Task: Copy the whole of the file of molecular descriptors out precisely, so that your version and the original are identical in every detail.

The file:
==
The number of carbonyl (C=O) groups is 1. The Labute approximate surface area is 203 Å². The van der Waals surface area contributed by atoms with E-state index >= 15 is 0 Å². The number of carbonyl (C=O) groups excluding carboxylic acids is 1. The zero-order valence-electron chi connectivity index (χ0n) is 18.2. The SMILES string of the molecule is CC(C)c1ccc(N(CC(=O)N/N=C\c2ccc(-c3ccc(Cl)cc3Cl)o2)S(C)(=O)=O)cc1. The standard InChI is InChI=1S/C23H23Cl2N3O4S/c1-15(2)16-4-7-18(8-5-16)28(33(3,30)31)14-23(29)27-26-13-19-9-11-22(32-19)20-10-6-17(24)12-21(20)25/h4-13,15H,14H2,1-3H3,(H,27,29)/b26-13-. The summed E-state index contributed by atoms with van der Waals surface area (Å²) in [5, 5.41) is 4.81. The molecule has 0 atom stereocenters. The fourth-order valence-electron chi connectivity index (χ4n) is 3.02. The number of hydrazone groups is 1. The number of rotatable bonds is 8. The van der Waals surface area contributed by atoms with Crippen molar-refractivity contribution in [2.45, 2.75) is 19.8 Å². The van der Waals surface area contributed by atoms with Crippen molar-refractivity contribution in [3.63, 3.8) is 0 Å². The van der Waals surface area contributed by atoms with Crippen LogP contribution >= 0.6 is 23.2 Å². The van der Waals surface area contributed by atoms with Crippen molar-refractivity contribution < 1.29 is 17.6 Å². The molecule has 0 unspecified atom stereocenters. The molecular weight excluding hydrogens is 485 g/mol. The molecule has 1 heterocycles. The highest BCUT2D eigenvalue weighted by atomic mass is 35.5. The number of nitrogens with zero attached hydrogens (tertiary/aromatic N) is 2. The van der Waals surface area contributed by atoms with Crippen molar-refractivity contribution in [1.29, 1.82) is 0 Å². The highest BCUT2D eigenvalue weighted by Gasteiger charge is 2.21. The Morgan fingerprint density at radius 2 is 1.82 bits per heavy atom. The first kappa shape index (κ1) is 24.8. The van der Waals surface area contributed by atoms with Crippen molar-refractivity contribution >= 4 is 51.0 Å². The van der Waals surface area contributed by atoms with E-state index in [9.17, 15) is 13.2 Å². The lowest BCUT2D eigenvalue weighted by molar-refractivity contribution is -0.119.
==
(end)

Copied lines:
The number of carbonyl (C=O) groups is 1. The Labute approximate surface area is 203 Å². The van der Waals surface area contributed by atoms with E-state index >= 15 is 0 Å². The number of carbonyl (C=O) groups excluding carboxylic acids is 1. The zero-order valence-electron chi connectivity index (χ0n) is 18.2. The SMILES string of the molecule is CC(C)c1ccc(N(CC(=O)N/N=C\c2ccc(-c3ccc(Cl)cc3Cl)o2)S(C)(=O)=O)cc1. The standard InChI is InChI=1S/C23H23Cl2N3O4S/c1-15(2)16-4-7-18(8-5-16)28(33(3,30)31)14-23(29)27-26-13-19-9-11-22(32-19)20-10-6-17(24)12-21(20)25/h4-13,15H,14H2,1-3H3,(H,27,29)/b26-13-. The summed E-state index contributed by atoms with van der Waals surface area (Å²) in [5, 5.41) is 4.81. The molecule has 0 atom stereocenters. The fourth-order valence-electron chi connectivity index (χ4n) is 3.02. The number of hydrazone groups is 1. The number of rotatable bonds is 8. The van der Waals surface area contributed by atoms with Crippen molar-refractivity contribution in [2.45, 2.75) is 19.8 Å². The van der Waals surface area contributed by atoms with Crippen molar-refractivity contribution in [3.63, 3.8) is 0 Å². The van der Waals surface area contributed by atoms with Crippen LogP contribution >= 0.6 is 23.2 Å². The van der Waals surface area contributed by atoms with Crippen molar-refractivity contribution < 1.29 is 17.6 Å². The molecule has 0 unspecified atom stereocenters. The molecular weight excluding hydrogens is 485 g/mol. The molecule has 1 heterocycles. The highest BCUT2D eigenvalue weighted by atomic mass is 35.5. The number of nitrogens with zero attached hydrogens (tertiary/aromatic N) is 2. The van der Waals surface area contributed by atoms with Crippen molar-refractivity contribution in [1.29, 1.82) is 0 Å². The highest BCUT2D eigenvalue weighted by Gasteiger charge is 2.21. The Morgan fingerprint density at radius 2 is 1.82 bits per heavy atom. The first kappa shape index (κ1) is 24.8. The van der Waals surface area contributed by atoms with Crippen molar-refractivity contribution >= 4 is 51.0 Å². The van der Waals surface area contributed by atoms with E-state index in [9.17, 15) is 13.2 Å². The lowest BCUT2D eigenvalue weighted by molar-refractivity contribution is -0.119.